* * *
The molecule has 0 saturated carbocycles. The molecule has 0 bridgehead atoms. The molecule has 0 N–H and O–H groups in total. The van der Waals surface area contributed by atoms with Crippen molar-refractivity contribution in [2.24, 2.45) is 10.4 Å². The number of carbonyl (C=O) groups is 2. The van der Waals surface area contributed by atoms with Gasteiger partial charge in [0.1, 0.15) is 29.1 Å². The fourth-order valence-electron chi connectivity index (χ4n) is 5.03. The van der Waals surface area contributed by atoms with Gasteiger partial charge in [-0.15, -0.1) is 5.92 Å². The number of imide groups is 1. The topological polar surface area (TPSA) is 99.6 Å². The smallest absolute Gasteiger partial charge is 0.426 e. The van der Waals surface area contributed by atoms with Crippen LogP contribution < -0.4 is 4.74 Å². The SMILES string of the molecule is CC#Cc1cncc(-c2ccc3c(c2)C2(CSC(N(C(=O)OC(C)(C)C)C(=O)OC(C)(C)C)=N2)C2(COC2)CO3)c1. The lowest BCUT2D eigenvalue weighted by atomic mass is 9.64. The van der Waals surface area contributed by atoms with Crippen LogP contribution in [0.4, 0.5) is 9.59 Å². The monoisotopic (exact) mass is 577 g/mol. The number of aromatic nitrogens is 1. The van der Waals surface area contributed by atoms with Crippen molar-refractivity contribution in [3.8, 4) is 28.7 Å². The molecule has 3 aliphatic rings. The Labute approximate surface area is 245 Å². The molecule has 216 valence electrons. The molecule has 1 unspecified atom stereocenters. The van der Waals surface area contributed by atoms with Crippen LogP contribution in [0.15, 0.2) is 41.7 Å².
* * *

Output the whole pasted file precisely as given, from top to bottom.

The molecule has 0 saturated carbocycles. The molecule has 0 bridgehead atoms. The molecule has 0 N–H and O–H groups in total. The van der Waals surface area contributed by atoms with Crippen molar-refractivity contribution in [2.24, 2.45) is 10.4 Å². The number of carbonyl (C=O) groups is 2. The van der Waals surface area contributed by atoms with Gasteiger partial charge in [0.1, 0.15) is 29.1 Å². The fourth-order valence-electron chi connectivity index (χ4n) is 5.03. The van der Waals surface area contributed by atoms with Gasteiger partial charge in [-0.15, -0.1) is 5.92 Å². The number of imide groups is 1. The topological polar surface area (TPSA) is 99.6 Å². The smallest absolute Gasteiger partial charge is 0.426 e. The van der Waals surface area contributed by atoms with Crippen LogP contribution < -0.4 is 4.74 Å². The SMILES string of the molecule is CC#Cc1cncc(-c2ccc3c(c2)C2(CSC(N(C(=O)OC(C)(C)C)C(=O)OC(C)(C)C)=N2)C2(COC2)CO3)c1. The lowest BCUT2D eigenvalue weighted by atomic mass is 9.64. The van der Waals surface area contributed by atoms with Crippen LogP contribution in [0.4, 0.5) is 9.59 Å². The monoisotopic (exact) mass is 577 g/mol. The number of aromatic nitrogens is 1. The van der Waals surface area contributed by atoms with Crippen molar-refractivity contribution in [3.8, 4) is 28.7 Å². The molecule has 3 aliphatic rings. The Labute approximate surface area is 245 Å². The molecule has 216 valence electrons. The molecule has 1 unspecified atom stereocenters. The van der Waals surface area contributed by atoms with Crippen LogP contribution in [0.15, 0.2) is 41.7 Å².